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Back to School

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For many young people, September means ‘back to school’, whether that is a primary or secondary school, or maybe university or college. But as the summer holiday winds down and shops start stocking school uniforms and promoting their pens, pencils and notepads, take a moment to think about what might be on the curriculum, and how it might be taught. Schools have changed a lot in recent years. Since the late ‘80s and early ‘90s, when a handful of microcomputers with blinking command lines first entered the classroom, technology has transformed how we learn and what we learn. Geography can be explored with interactive maps; students can collaborate with their peers on the other side of the world; history can be brought to life with recreations of ancient cities in virtual reality; science experiments that were once the preserve of laboratories can come into the classroom with computer modelling. One school even built a small satellite that was launched into space!

There are huge opportunities for better learning as a result of computers in schools, universities and colleges. Key to taking advantage of those opportunities are digital skills. We wrote about an OECD study, earlier this month, that shows that when schools are equipped with computers in the classroom, it is vital that both teachers and students develop strong ICT skills to benefit the most. So what are some of the skills that will help the most as the new school term starts?

Working Together Online

The internet, and the possibilities for research and collaboration that it offers, is one of the most revolutionary aspects of computers at school. Information isn’t limited to what can be fitted into a textbook anymore: students can access information from first-hand sources, multimedia clips, library collections and academic articles. Thanks to collaborative tools like Google Docs or Microsoft Word Online, it is becoming easier than ever to collaborate on joint projects.

Word Processing

While it may be a long-lived and basic tool on most computers, the humble word processor is indispensable for essays, reports, and projects at all levels of education. Becoming familiar with features like text formatting, citations and references, and layout can make it easy to produce coursework that is clear and coherent, showing off the knowledge and experience that students have gained in the best light.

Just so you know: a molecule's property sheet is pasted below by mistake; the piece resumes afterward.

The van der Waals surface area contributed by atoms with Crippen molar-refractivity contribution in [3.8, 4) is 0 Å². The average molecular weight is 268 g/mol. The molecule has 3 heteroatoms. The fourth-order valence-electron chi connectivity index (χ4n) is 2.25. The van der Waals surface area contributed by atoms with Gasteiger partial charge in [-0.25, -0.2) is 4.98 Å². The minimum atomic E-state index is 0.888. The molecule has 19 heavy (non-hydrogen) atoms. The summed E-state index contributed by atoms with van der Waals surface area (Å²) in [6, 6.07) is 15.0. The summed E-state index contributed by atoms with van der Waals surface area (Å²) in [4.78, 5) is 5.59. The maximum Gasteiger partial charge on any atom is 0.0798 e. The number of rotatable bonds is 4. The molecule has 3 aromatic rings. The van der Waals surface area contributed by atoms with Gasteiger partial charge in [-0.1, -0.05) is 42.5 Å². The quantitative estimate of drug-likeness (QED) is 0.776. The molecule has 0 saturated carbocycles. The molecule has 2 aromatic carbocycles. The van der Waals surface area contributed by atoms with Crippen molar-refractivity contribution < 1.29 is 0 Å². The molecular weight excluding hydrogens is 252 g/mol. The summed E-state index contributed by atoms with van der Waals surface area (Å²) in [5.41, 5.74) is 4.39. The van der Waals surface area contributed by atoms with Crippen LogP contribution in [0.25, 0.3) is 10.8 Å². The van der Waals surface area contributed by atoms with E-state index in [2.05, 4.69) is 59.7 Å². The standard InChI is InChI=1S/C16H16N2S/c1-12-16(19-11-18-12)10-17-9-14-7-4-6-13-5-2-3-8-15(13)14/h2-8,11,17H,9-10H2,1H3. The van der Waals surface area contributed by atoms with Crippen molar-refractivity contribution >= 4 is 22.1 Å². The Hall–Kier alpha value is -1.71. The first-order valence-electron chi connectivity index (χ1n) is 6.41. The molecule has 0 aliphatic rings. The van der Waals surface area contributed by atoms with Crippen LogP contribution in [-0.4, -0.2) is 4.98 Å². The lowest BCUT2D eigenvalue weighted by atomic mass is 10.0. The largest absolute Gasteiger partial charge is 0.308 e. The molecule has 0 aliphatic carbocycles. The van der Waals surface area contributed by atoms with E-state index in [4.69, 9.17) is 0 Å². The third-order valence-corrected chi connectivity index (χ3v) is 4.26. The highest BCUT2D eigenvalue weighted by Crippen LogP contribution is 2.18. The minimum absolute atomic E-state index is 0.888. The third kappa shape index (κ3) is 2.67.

Though some work can be submitted as written essays or papers, presenting to the class can be a great way to develop confidence, public speaking skills, and learn how to concisely present information. Knowing your way around presentation software is vital to being able to show the findings of a class science project or explain the history of your local area.


In many cases, especially in sciences, learning can involve conducting experiments or research to explore classroom topics from how light behaves, to simple psychology or the basics of statistics. Spreadsheets can offer the ability to bring together the results of this work and examine and present it with features like formulae and graphs.

Staying Safe Online

As well as its many opportunities, computers, and the internet, bring potential dangers that haven’t existed before: cyberbullying, online privacy and the risks of online stalking and grooming of children are just a few of the hazards that young people can face when using technology. Thankfully, learning about the dangers, and how to deal with problems, can go a long way towards making the internet a safer place.

There are lots of ways that computers are used in the classroom, from kindergarten and reception classes, all the way to further and higher education. Digital skills are a core set of skills, alongside numeracy and literacy, that need to be developed from the earliest stages at school. The risks for students lacking digital competences are great, both in education and later in life. When we have so many new possibilities thanks to computers, students who don’t have the right skills miss out on learning opportunities that other students will receive. Later on, young people who haven’t developed strong ICT skills will be at a disadvantage in a job market that increasingly sees digital skills as a prerequisite.

If you’re getting ready to go back to school, or if you’re busy getting your kids ready, why not take a moment to think about how you can develop your digital skills and excel over the coming year. Certification programmes, like ECDL, which is already used in many schools around the world, offer a way of building and proving your digital abilities. With modules such as Word Processing, Online Collaboration, IT Security, Online Essentials, Spreadsheets and Presentations, there are many ways to get the skills that will help you get the most out of learning.